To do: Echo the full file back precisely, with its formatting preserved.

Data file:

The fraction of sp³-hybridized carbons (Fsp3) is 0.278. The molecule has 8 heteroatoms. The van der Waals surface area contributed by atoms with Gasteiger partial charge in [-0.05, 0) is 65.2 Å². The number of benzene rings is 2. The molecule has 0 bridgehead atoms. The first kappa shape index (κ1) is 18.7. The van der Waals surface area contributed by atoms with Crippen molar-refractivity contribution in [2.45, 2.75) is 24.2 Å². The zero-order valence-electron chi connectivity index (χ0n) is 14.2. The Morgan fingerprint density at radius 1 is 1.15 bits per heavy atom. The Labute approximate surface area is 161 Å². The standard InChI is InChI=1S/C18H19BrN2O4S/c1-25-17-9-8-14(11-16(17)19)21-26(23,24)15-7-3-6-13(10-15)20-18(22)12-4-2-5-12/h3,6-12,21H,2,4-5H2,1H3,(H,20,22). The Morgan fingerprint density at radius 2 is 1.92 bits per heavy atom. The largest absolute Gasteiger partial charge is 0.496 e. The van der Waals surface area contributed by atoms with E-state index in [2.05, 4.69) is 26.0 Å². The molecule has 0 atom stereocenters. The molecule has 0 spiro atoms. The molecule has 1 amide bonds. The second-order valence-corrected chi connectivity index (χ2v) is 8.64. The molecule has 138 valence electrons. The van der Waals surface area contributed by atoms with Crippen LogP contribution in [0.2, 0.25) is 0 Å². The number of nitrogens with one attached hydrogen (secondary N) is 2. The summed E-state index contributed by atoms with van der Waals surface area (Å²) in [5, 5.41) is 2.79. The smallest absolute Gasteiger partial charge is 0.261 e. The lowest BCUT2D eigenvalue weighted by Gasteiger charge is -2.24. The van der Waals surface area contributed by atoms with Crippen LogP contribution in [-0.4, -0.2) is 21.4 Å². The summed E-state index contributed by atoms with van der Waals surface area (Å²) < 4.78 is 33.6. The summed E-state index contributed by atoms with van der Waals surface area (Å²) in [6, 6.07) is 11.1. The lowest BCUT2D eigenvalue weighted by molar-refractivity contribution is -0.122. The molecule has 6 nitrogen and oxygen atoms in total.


The fraction of sp³-hybridized carbons (Fsp3) is 0.278. The molecule has 8 heteroatoms. The van der Waals surface area contributed by atoms with Gasteiger partial charge in [-0.05, 0) is 65.2 Å². The number of benzene rings is 2. The molecule has 0 bridgehead atoms. The first kappa shape index (κ1) is 18.7. The van der Waals surface area contributed by atoms with Crippen molar-refractivity contribution in [2.45, 2.75) is 24.2 Å². The zero-order valence-electron chi connectivity index (χ0n) is 14.2. The Morgan fingerprint density at radius 1 is 1.15 bits per heavy atom. The Labute approximate surface area is 161 Å². The standard InChI is InChI=1S/C18H19BrN2O4S/c1-25-17-9-8-14(11-16(17)19)21-26(23,24)15-7-3-6-13(10-15)20-18(22)12-4-2-5-12/h3,6-12,21H,2,4-5H2,1H3,(H,20,22). The Morgan fingerprint density at radius 2 is 1.92 bits per heavy atom. The largest absolute Gasteiger partial charge is 0.496 e. The van der Waals surface area contributed by atoms with E-state index in [2.05, 4.69) is 26.0 Å². The molecule has 0 atom stereocenters. The molecule has 0 spiro atoms. The molecule has 1 amide bonds. The second-order valence-corrected chi connectivity index (χ2v) is 8.64. The molecule has 138 valence electrons. The van der Waals surface area contributed by atoms with Crippen LogP contribution in [0.2, 0.25) is 0 Å². The number of nitrogens with one attached hydrogen (secondary N) is 2. The summed E-state index contributed by atoms with van der Waals surface area (Å²) in [5, 5.41) is 2.79. The smallest absolute Gasteiger partial charge is 0.261 e. The lowest BCUT2D eigenvalue weighted by Gasteiger charge is -2.24. The van der Waals surface area contributed by atoms with Crippen LogP contribution in [-0.4, -0.2) is 21.4 Å². The summed E-state index contributed by atoms with van der Waals surface area (Å²) < 4.78 is 33.6. The summed E-state index contributed by atoms with van der Waals surface area (Å²) in [6, 6.07) is 11.1. The lowest BCUT2D eigenvalue weighted by molar-refractivity contribution is -0.122. The molecule has 6 nitrogen and oxygen atoms in total.